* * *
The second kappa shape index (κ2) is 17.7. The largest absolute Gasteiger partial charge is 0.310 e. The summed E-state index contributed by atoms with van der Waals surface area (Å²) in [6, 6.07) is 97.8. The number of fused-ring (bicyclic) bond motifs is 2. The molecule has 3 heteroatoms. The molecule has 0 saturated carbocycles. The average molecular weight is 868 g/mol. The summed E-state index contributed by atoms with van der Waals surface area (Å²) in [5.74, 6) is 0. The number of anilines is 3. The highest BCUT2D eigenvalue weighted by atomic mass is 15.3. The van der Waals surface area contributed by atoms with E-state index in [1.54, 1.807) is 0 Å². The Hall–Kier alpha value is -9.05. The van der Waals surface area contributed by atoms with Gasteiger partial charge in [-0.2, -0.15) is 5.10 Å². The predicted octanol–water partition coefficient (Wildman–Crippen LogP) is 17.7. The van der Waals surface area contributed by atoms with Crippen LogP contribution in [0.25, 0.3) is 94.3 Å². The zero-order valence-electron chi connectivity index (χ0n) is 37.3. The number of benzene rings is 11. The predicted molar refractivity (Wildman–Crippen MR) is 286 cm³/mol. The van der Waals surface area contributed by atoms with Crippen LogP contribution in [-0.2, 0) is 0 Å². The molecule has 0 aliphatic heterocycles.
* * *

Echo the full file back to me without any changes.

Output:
The second kappa shape index (κ2) is 17.7. The largest absolute Gasteiger partial charge is 0.310 e. The summed E-state index contributed by atoms with van der Waals surface area (Å²) in [6, 6.07) is 97.8. The number of fused-ring (bicyclic) bond motifs is 2. The molecule has 3 heteroatoms. The molecule has 0 saturated carbocycles. The average molecular weight is 868 g/mol. The summed E-state index contributed by atoms with van der Waals surface area (Å²) in [5.74, 6) is 0. The number of anilines is 3. The highest BCUT2D eigenvalue weighted by atomic mass is 15.3. The van der Waals surface area contributed by atoms with E-state index in [1.54, 1.807) is 0 Å². The Hall–Kier alpha value is -9.05. The van der Waals surface area contributed by atoms with Gasteiger partial charge in [-0.2, -0.15) is 5.10 Å². The predicted octanol–water partition coefficient (Wildman–Crippen LogP) is 17.7. The van der Waals surface area contributed by atoms with Crippen LogP contribution in [0.25, 0.3) is 94.3 Å². The zero-order valence-electron chi connectivity index (χ0n) is 37.3. The number of benzene rings is 11. The predicted molar refractivity (Wildman–Crippen MR) is 286 cm³/mol. The van der Waals surface area contributed by atoms with Crippen LogP contribution in [-0.2, 0) is 0 Å². The molecule has 0 aliphatic heterocycles.